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extra spending cuts. I don't think it adds up to a

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growth strategy, I think the �5 billion in infrastructure spending

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is a welcome recognition that the cuts in investment, which to be

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fair, this Government largely inherited from the previous one,

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that those cuts were a mistake, and did considerable economic damage,

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and this reverse is welcome. But it is not large enough to have a real

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significant impact on growth and employment in the next year or two.

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The biggest move today came on benefits, instead of rising in line

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with inflation, jobseeker's allowance, ESA, the benefit most

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disabled people will get, and income support, will all rise by

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just 1% a year. By 2015 that, and cuts to the Universal Credit, will

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net the Treasury �3.7 billion. At the same time, the Chancellor will

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take �600 million from the rich, by limiting tax reliefs on pensions.

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The welfare cut is big, politically it will be huge. But for economists,

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what matters is Britain's deteriorating position on debt, on

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deficit, and on growth. The whole of what the Government calls Plan A

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was designed to avoid this moment, so what's left of it?

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The two key things this Government would like to be remembered for, I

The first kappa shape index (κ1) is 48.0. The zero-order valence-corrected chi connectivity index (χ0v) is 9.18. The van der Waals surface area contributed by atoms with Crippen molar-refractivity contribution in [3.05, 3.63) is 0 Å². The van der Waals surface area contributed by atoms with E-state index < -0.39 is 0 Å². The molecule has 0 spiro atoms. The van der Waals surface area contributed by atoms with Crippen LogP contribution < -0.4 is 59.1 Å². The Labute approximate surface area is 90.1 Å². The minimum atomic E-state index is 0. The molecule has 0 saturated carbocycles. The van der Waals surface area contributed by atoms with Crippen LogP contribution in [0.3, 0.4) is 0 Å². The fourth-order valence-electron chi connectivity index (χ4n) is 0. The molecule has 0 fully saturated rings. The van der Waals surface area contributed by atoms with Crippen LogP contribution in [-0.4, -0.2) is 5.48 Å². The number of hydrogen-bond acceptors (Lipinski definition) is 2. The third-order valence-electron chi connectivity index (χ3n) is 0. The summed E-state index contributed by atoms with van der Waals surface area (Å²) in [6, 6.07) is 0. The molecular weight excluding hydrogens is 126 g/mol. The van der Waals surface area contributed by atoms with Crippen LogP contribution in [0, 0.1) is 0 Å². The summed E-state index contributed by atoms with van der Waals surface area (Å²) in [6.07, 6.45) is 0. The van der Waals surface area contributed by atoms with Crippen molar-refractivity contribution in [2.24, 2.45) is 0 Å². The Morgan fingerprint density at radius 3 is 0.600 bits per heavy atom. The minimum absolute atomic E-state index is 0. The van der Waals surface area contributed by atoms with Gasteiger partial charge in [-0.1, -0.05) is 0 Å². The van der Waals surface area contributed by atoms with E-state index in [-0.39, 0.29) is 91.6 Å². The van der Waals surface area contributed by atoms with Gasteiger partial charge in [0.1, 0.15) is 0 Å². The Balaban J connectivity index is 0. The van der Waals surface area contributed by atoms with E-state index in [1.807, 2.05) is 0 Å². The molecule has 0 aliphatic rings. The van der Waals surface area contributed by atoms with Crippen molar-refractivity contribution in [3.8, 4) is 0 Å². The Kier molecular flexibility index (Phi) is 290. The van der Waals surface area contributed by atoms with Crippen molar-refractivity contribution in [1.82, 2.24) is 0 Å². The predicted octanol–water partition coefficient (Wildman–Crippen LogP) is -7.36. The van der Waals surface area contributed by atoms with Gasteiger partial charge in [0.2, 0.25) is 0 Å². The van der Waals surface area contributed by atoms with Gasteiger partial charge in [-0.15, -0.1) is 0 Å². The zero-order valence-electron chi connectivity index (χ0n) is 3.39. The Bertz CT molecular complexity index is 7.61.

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think, are cutting the deficit and raising the personal allowance to

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�10thou though although in this -- �10,000, although he wasn't able to

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make progress in terms of cutting the deficit, he was able to make

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progress in raising the personal allowance, in this Autumn Statement.

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Ploughing on in political strategy is a thing to remember here. In

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terms of the next general election, his strategy will be to say, those

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that tell you there is an easy way out, are lying to you. There is

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only tough and tough and tough. What the Chancellor signalled today

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was not an end to austerity, but a limit to it. Where now, into the

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battle -- we are now, into the battle, over where the pain will be

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distributed. Paul is in the studio, first a

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quick word from our political editor, Allegra Stratton. It is

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interesting, relating to the point made towards the end of your point,

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even my Labour sources said today was a points win for George Osborne,

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because he had this terrible news he was supposed to announce, and he

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managed to wriggle free, he announced it, but had enough other

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things to announce, that the narrative tomorrow will not be what

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it was expected to be. It leads to a question, even if you went into

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the nebgts election with the growth strategy, and the deficit reduction,

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supposed to be the strategy, not being as clean as they would like,

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could they still do it and go to that election and get back in. The

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question becomes, at what point does the public decide that they

:09:15.:09:19.

don't think they have delivered on bringing down deficit and debt. So